Carolyn Jessop was raised in a fundamentalist cult community, the FLDS (Fundamentalist Church of Jesus Christ of Latter-Day Saints), which is a radical polygamist offshoot of the Mormon Church that is housed in small communities in Arizona and Utah. Her book takes us deep into the daily life experienced by the members--the power of some, and the helplessness of others. Reading this book made me realize that we have our own form of the Taliban right here in America.
Carolyn was forced into an arranged marriage to a total stranger at the age of 18, then gave birth to 8 children in 15 years. She and her children were abused physically and emotionally. She was rightfully afraid that when her children were out of her sight they were in danger of being beaten by her sister wives.
From the book flap: Escape exposes a world tantamount to a prison camp, created by religious fanatics who, in the name of God, deprive their followers of the right to make choices, force women to be totally subservient to men, and brainwash children in church-run schools. Against this background, Carolyn Jessop's flight takes on an extraordinary, inspiring power. Not only did she manage a daring escape from a brutal environment, she became the first woman ever granted full custody of her children in a contested suit involving the FLDS. And in 2006, her reports to the Utah attorney general on church abuses formed a crucial part of the case that led to the arrest of its notorious leader, Warren Jeffs.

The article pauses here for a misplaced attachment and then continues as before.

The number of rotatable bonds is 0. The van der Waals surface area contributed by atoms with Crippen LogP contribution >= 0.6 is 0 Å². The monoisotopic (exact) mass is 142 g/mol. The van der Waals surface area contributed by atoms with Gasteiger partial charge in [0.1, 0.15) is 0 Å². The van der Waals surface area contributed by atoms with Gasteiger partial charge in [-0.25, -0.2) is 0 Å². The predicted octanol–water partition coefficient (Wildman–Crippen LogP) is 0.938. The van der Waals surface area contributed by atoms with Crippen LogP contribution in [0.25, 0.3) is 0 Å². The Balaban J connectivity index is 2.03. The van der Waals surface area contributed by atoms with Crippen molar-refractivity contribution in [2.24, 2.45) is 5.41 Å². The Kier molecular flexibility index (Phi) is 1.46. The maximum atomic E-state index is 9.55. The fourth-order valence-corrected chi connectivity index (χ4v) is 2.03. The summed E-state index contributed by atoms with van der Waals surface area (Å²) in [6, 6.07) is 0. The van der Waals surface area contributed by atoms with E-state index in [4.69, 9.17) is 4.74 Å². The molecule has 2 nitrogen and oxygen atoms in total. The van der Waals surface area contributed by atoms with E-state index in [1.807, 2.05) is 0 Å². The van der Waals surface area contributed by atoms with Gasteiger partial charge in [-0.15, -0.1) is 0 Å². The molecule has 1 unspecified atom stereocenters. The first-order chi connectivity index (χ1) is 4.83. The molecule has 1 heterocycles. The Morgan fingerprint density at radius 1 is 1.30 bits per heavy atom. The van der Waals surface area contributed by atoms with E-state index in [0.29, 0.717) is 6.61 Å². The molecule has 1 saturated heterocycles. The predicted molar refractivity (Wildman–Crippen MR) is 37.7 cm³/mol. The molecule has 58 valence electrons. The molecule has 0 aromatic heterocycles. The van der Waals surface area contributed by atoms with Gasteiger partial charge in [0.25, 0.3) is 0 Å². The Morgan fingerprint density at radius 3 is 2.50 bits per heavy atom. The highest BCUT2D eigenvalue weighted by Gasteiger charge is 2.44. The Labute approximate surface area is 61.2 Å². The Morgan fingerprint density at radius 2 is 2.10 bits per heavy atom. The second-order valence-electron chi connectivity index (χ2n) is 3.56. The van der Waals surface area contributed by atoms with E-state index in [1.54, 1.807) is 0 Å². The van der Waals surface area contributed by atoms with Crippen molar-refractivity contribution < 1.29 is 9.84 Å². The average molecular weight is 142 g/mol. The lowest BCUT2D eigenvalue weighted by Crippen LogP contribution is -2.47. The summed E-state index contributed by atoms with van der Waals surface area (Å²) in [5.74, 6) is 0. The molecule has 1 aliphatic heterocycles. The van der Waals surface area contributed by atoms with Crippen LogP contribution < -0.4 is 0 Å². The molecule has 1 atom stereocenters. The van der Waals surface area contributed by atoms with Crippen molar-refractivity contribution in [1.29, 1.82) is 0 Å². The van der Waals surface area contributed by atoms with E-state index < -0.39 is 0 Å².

If you have ever watched HBO's Big Love, this book will make you understand the accuracy of the show's portrayal of a modern cult in America.
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